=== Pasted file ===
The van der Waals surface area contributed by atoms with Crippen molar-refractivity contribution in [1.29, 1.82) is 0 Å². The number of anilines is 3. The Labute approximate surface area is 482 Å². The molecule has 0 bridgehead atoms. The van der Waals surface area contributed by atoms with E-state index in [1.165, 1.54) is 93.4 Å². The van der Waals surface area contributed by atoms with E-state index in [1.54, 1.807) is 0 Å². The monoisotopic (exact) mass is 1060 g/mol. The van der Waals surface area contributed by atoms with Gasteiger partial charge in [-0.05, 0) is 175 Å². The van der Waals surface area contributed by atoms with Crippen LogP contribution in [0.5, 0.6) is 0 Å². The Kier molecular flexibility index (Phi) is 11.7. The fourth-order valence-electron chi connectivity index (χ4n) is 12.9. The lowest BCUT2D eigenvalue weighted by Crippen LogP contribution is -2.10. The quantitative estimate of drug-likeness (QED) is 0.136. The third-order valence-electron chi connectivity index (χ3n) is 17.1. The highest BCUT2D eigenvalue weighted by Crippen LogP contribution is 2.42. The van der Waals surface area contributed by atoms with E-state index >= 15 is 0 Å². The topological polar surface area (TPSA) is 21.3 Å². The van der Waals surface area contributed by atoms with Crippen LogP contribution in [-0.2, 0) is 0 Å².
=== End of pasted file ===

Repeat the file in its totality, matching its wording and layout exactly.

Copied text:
The van der Waals surface area contributed by atoms with Crippen molar-refractivity contribution in [1.29, 1.82) is 0 Å². The number of anilines is 3. The Labute approximate surface area is 482 Å². The molecule has 0 bridgehead atoms. The van der Waals surface area contributed by atoms with E-state index in [1.165, 1.54) is 93.4 Å². The van der Waals surface area contributed by atoms with E-state index in [1.54, 1.807) is 0 Å². The monoisotopic (exact) mass is 1060 g/mol. The van der Waals surface area contributed by atoms with Gasteiger partial charge in [-0.05, 0) is 175 Å². The van der Waals surface area contributed by atoms with Crippen LogP contribution in [0.5, 0.6) is 0 Å². The Kier molecular flexibility index (Phi) is 11.7. The fourth-order valence-electron chi connectivity index (χ4n) is 12.9. The lowest BCUT2D eigenvalue weighted by Crippen LogP contribution is -2.10. The quantitative estimate of drug-likeness (QED) is 0.136. The third-order valence-electron chi connectivity index (χ3n) is 17.1. The highest BCUT2D eigenvalue weighted by Crippen LogP contribution is 2.42. The van der Waals surface area contributed by atoms with E-state index >= 15 is 0 Å². The topological polar surface area (TPSA) is 21.3 Å². The van der Waals surface area contributed by atoms with Crippen LogP contribution in [-0.2, 0) is 0 Å².